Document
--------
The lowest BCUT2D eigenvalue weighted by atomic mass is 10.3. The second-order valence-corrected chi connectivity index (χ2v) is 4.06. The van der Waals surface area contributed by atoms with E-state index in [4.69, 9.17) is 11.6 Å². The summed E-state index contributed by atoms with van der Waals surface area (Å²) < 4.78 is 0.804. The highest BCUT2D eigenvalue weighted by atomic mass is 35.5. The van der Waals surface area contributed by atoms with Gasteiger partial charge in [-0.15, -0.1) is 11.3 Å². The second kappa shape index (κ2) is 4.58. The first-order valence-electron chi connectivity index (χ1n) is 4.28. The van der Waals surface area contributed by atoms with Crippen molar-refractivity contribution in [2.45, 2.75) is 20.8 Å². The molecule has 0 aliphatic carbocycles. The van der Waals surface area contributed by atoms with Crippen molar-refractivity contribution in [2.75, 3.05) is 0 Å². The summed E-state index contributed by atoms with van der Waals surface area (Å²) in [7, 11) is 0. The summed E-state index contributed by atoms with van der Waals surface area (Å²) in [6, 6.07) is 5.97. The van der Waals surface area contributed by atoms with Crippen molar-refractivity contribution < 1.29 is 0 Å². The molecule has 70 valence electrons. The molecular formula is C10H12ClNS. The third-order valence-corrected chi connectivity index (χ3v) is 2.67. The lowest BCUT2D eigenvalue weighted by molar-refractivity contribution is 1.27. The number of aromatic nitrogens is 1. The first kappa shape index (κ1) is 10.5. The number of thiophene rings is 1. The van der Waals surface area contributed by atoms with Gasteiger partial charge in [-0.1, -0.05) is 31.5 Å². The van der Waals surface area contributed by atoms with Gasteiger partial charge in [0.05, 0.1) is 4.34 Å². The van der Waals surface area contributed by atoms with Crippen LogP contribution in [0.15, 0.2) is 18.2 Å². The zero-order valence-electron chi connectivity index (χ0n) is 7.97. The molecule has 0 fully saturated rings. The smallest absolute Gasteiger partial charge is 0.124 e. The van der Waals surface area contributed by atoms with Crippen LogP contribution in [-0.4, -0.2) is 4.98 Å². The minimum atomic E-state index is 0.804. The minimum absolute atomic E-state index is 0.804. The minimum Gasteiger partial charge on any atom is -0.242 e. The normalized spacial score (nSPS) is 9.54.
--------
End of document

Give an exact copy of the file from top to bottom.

The lowest BCUT2D eigenvalue weighted by atomic mass is 10.3. The second-order valence-corrected chi connectivity index (χ2v) is 4.06. The van der Waals surface area contributed by atoms with E-state index in [4.69, 9.17) is 11.6 Å². The summed E-state index contributed by atoms with van der Waals surface area (Å²) < 4.78 is 0.804. The highest BCUT2D eigenvalue weighted by atomic mass is 35.5. The van der Waals surface area contributed by atoms with Gasteiger partial charge in [-0.15, -0.1) is 11.3 Å². The second kappa shape index (κ2) is 4.58. The first-order valence-electron chi connectivity index (χ1n) is 4.28. The van der Waals surface area contributed by atoms with Crippen molar-refractivity contribution in [2.45, 2.75) is 20.8 Å². The molecule has 0 aliphatic carbocycles. The van der Waals surface area contributed by atoms with Crippen molar-refractivity contribution in [2.75, 3.05) is 0 Å². The summed E-state index contributed by atoms with van der Waals surface area (Å²) in [7, 11) is 0. The summed E-state index contributed by atoms with van der Waals surface area (Å²) in [6, 6.07) is 5.97. The van der Waals surface area contributed by atoms with Crippen molar-refractivity contribution < 1.29 is 0 Å². The molecule has 70 valence electrons. The molecular formula is C10H12ClNS. The third-order valence-corrected chi connectivity index (χ3v) is 2.67. The lowest BCUT2D eigenvalue weighted by molar-refractivity contribution is 1.27. The number of aromatic nitrogens is 1. The first kappa shape index (κ1) is 10.5. The number of thiophene rings is 1. The van der Waals surface area contributed by atoms with Gasteiger partial charge in [-0.1, -0.05) is 31.5 Å². The van der Waals surface area contributed by atoms with Gasteiger partial charge in [0.05, 0.1) is 4.34 Å². The van der Waals surface area contributed by atoms with Crippen LogP contribution in [0.15, 0.2) is 18.2 Å². The zero-order valence-electron chi connectivity index (χ0n) is 7.97. The molecule has 0 fully saturated rings. The smallest absolute Gasteiger partial charge is 0.124 e. The van der Waals surface area contributed by atoms with Crippen LogP contribution in [-0.4, -0.2) is 4.98 Å². The minimum atomic E-state index is 0.804. The minimum absolute atomic E-state index is 0.804. The minimum Gasteiger partial charge on any atom is -0.242 e. The normalized spacial score (nSPS) is 9.54.